ISLAMABAD: Adviser to Prime Minister on Foreign Affairs Sartaj Aziz admitted on Monday on the floor of the Senate that Pakistan was still unaware of full details of the Saudi-led coalition against terrorism and cautioned parliament against “complicating” the process by “prematurely” discussing it.

Taking note of the remarks, Senate Chairman Raza Rabbani reminded Mr Aziz that “we are discussing the matter in parliament and not at any other forum”.

Mr Aziz could not give satisfactory answers to specific questions of the chairman and some opposition members on the issue.

Tahir Mashhadi of the MQM walked out of the house saying that the adviser had not replied to questions raised in his speech.

“I may clarify that it is not an alliance, but a coalition because alliance is more formal. We will come to parliament once details are available,” said Mr Aziz in reply to the speeches made by senators during a debate on the motion seeking discussion “on the government’s foreign policy with reference to its success and failure”.

“So you have joined a military alliance about which you are still foggy,” the Senate chairman remarked.

The adviser said every country had to decide which activity it was going to participate in, “so there is no compulsion of doing XYZ”.

“We are working out... consultations are in progress to work out as to which kind of activities are we going to participate. There is intelligence sharing, capacity-building ... we are yet to decide which activity is desired. We support every action against terrorism,” he added.

The house witnessed an exchange of remarks between Mr Rabbani and Mr Aziz over the issue of bypassing parliament while taking major decisions.


Adviser could not satisfactorily answer questions of Senate Chairman Raza Rabbani and opposition members on the issue


“You have decided to become part of a coalition without being able to inform parliament about its details?” said Mr Rabbani.

The adviser gave an interesting reply, saying: “All the 34 countries, including Turkey, have done the same thing.”

“I am not interested in 33 other countries. I am interested only in the 34th country which is Pakistan,” the chairman said in a harsh tone.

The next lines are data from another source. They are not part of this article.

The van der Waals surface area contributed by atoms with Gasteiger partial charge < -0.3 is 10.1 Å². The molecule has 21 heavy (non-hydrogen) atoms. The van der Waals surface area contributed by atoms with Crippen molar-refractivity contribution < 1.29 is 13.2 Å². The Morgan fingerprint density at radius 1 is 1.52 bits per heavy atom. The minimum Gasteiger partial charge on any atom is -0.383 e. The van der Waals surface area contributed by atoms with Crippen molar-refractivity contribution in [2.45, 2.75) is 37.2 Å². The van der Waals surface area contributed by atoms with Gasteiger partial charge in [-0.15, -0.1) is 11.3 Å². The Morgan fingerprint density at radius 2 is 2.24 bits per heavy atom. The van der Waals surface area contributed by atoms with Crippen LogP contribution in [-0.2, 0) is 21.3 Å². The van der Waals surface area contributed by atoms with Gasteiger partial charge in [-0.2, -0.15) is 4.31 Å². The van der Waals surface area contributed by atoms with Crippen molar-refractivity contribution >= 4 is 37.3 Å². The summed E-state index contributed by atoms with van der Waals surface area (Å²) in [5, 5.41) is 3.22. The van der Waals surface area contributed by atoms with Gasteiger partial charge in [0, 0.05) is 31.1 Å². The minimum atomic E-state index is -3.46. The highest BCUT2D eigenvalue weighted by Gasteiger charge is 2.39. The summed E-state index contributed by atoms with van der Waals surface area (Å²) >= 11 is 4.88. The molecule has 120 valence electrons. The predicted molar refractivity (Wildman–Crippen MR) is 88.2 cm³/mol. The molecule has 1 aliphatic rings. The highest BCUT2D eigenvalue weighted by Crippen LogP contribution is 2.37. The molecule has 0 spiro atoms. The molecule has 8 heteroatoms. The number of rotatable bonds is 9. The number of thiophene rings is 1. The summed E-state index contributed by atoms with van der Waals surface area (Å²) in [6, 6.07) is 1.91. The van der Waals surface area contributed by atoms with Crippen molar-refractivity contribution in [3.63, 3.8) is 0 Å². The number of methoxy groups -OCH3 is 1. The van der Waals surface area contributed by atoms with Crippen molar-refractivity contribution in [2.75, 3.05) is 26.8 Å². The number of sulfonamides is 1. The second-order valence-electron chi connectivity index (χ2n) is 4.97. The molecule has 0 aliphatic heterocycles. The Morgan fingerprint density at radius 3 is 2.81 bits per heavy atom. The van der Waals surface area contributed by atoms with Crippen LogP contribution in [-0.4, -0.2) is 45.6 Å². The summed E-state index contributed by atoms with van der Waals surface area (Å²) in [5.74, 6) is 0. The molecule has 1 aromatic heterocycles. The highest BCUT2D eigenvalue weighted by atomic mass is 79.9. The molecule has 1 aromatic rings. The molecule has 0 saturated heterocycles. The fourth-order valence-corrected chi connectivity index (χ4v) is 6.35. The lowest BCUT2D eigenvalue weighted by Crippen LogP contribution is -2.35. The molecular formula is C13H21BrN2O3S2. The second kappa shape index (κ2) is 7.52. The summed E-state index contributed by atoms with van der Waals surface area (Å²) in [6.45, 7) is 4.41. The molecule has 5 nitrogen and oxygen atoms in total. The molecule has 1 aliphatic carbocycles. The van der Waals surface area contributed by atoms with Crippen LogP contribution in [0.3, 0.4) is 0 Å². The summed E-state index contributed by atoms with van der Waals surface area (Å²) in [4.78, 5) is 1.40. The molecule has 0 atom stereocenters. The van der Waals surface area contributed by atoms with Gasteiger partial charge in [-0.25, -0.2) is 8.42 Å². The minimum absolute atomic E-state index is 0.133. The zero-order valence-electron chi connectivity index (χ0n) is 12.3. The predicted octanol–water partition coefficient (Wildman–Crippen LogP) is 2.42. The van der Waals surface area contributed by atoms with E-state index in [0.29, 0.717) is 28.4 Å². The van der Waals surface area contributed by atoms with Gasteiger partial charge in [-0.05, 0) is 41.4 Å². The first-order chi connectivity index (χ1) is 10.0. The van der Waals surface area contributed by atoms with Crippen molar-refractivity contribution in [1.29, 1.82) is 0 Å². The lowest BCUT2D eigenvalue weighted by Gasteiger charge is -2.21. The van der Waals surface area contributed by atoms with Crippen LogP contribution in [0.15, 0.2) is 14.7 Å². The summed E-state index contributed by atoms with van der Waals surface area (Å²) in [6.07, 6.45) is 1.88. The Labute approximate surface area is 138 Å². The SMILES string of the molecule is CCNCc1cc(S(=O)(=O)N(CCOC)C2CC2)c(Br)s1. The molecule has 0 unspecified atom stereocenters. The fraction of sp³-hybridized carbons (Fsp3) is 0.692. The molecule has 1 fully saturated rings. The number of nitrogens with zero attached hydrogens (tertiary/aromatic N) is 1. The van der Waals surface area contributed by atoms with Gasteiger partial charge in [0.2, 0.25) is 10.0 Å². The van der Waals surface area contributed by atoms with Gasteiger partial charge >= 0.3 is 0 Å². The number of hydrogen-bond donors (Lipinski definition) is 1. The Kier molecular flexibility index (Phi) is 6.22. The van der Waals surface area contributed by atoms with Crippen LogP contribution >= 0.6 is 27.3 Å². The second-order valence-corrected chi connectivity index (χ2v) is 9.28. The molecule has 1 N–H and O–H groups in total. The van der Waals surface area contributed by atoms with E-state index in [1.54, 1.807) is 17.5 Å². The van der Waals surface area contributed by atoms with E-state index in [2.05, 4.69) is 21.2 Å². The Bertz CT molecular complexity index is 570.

Asked about the ministry’s viewpoint on the exclusion of four countries, which were subject to terrorism and fighting the militant Islamic State group, from the alliance, the adviser said that the matter would be discussed at the OIC forum in February.

Mr Aziz claimed that the discussion on the proposal had been going on for a couple of months. “So we know a little bit about it. But rest assured that we are not going to deviate from the (foreign) policy and details would be shared with the house when they became available.

He said terrorism was an important issue for the Muslim world and, therefore, they should not pre-judge the matter and allow the process to go on.

“It is important that today all trouble spots are in the Islamic world. If we don’t take the measures, they will come to our side. Our main interest is that IS does not find space in South Asia,” he said. “It is important for us to join (coalition) according to whatever priorities we have.”

Earlier, opposition members criticised the government for not appointing a full-time foreign minister and bypassing parliament over major decisions.

Tahir Mashhadi asked the adviser to tell the house against whom this coalition had been formed. He termed the decision to join the alliance a violation of the decision of a joint sitting of parliament on the Yemen situation.

Saudi Arabia announced on Tuesday that it had forged the 34-nation alliance of Muslim countries for fighting terrorism and extremism, which included Pakistan.

Senior officials at the foreign ministry initially expressed surprise over Pakistan’s inclusion in the new group, and said Riyadh had not taken Islamabad on board. But subsequent developments revealed that Saudi Arabia had been given a secret commitment regarding joining the alliance, about which the Foreign Office was not aware.

CCI: During a debate on a motion, opposition members accused the government of violating the constitution by not convening a meeting of the Council of Common Interests since March.

Hasil Bizenjo of the National Party said that efforts were on to roll back the 18th Amendment which granted greater autonomy to the provinces.

The Minister for Inter-Provincial Coordination, Riaz Pirzada, said the CCI meeting could not be called because of some pressing engagements of the prime minister. He expressed the hope that the CCI would meet by the third week of January.

The chairman referred a private members’ bill seeking restructuring of Ogra to the standing committee concerned. The bill seeking representation of all the provinces in Ogra had been introduced by PPP’s Sassui Palejo.

Published in Dawn, December 22nd, 2015

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